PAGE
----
Neerja (2016): A Brave Account of Human Spirit!
Being brave and scared are two very closely intertwined feelings. Ram Madvani’s Neerja (2016) tells us that no education can teach you to be brave. It just takes that extra bit of human spirit that needs the right trigger at the right moment. While Neerja does undergo the typical melodramatic turn, the emotions seem more real than they are made out to be.
Thanks to a wonderful cast of performers and an equally balanced team behind the camera, the film never fumbles and mostly hits all the right notes. Reporting in, Neerja (2016) is a true biopic that portrays bravery in a time of dire need. It shows how a 23-year-old girl saved the lives of over 300 people while facing both – the wrath and the guns of the Palestine terrorists.
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There is so much to like in Neerja (2016). For starters Sonam Kapoor’s effortless performance makes you believe that she is in fact Neerja Bhanot herself. Ram Madvani’s nuanced take on this Rajesh Khanna fangirl who throws the very famous “Babumoshaaye Zindagi Bade Honi Chaiye, Lambi Nahi” right off the bat and then later exemplifies it into action. The perfect use of hand-held and still cameras to deliver the much-needed tension and the emotions respectively.
Saiwyn Quadras’s exceptional screenplay juggles through multiple hoops ranging from a middle-class household to the terrorist camp where bombs and sweets are blasted along with the happy cheerful blast of balloons at a colony function. And also that very beautiful motherly touch that just makes everything perfect.
Neerja (2016) is a great film, it jumps over cliched biopic hurdles or the cliched hijack situations even though it does poses the typical grandmother, pregnant lady, and children to account for its negatives. However, the film never really goes into their own dilemma and focuses on Neerja’s bravery over everything else. It manages to act like a gripping thriller as it intermixes various emotions of being scared along with a mother’s angst and a girl who never wanted to be a hero but wanted to do her job well.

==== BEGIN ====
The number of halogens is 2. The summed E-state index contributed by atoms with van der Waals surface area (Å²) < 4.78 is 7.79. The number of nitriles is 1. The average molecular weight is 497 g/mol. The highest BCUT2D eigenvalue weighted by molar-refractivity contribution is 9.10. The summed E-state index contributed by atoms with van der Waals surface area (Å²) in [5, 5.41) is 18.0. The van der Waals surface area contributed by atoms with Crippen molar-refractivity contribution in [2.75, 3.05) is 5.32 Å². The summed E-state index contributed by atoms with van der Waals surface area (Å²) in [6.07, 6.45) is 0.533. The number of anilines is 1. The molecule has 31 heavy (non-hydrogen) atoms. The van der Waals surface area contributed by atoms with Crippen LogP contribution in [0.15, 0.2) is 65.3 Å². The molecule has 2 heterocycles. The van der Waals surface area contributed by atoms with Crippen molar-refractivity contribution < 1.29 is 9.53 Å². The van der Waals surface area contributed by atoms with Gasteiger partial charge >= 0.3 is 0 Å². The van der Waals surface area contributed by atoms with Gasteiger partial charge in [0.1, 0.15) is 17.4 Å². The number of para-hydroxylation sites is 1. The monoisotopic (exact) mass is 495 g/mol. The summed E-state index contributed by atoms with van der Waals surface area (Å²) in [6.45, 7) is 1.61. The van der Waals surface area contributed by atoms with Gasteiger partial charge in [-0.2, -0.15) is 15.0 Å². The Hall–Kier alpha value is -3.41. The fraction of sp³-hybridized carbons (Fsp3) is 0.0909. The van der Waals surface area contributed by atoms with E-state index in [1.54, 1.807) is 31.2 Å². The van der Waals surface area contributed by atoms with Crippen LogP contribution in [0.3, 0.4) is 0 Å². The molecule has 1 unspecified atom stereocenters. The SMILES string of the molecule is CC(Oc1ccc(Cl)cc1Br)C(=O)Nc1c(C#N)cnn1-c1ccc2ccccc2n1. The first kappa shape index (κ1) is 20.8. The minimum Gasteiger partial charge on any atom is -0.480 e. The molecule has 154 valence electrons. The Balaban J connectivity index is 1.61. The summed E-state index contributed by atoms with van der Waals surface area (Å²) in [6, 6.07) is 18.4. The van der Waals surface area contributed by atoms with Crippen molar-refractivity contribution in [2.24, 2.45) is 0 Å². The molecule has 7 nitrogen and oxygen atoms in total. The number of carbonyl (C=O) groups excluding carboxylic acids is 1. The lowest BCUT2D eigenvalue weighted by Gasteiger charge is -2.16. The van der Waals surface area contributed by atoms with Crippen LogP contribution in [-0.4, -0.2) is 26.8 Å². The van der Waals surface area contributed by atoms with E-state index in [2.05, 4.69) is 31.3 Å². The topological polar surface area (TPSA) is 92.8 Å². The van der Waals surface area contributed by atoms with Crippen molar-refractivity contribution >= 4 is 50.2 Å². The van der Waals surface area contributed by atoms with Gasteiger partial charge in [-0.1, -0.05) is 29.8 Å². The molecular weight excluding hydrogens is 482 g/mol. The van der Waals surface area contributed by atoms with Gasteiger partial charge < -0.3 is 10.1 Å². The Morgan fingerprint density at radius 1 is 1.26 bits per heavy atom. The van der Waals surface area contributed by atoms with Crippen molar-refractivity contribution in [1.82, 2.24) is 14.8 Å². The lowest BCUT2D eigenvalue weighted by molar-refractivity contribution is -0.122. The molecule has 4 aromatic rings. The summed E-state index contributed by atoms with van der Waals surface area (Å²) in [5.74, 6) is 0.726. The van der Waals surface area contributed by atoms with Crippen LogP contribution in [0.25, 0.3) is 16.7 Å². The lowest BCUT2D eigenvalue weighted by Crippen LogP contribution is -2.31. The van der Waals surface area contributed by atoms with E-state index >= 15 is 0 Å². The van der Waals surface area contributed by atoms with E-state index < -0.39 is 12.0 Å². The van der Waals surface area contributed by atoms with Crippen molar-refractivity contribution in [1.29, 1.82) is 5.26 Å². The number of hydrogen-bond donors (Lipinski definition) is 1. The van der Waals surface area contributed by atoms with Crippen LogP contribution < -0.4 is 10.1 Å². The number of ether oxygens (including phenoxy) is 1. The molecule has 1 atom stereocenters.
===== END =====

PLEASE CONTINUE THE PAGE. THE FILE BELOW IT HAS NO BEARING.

Neerja (2016) is not just a story of bravery. It also dives into a girl’s oppression as she gives into the middle-class ethics of getting married to the wrong guy. Her struggle and helplessness as she hides from the husband who is no less than a terrorist himself have been brilliantly intermixed with her vulnerable state in the plane trying to regain all the strength that she could, reliving her father’s words of wisdom.
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Neerja (2016) could have gone wrong on many aspects. It lies right on the edge of being pretentious while depicting a real-life story. But unlike Raja Menon’s Airlift, which took it too mainstream, Neerja sticks to the basics. The narrative is not shrouded by mind-wrecking dance numbers and overly loud characters just for the sake of it. Even when Madhvani uses his music numbers it numbs you deeply leaving you with a lump in your throat. There’s also a mother-daughter story for the ages. Shabana Azmi, who plays Neerja’s mother delivers such a masterful performance that it leaves you stunned, turning you into a pile of mush.
We all know how Neerja’s story will go down but the filmmakers make sure that you root for her, feel sad for her, and feel proud of her at the same moment. Neerja (2016) whilst not completely flawless deserves your attention. Do take a handkerchief just in case you plan to watch this with your mother on your side.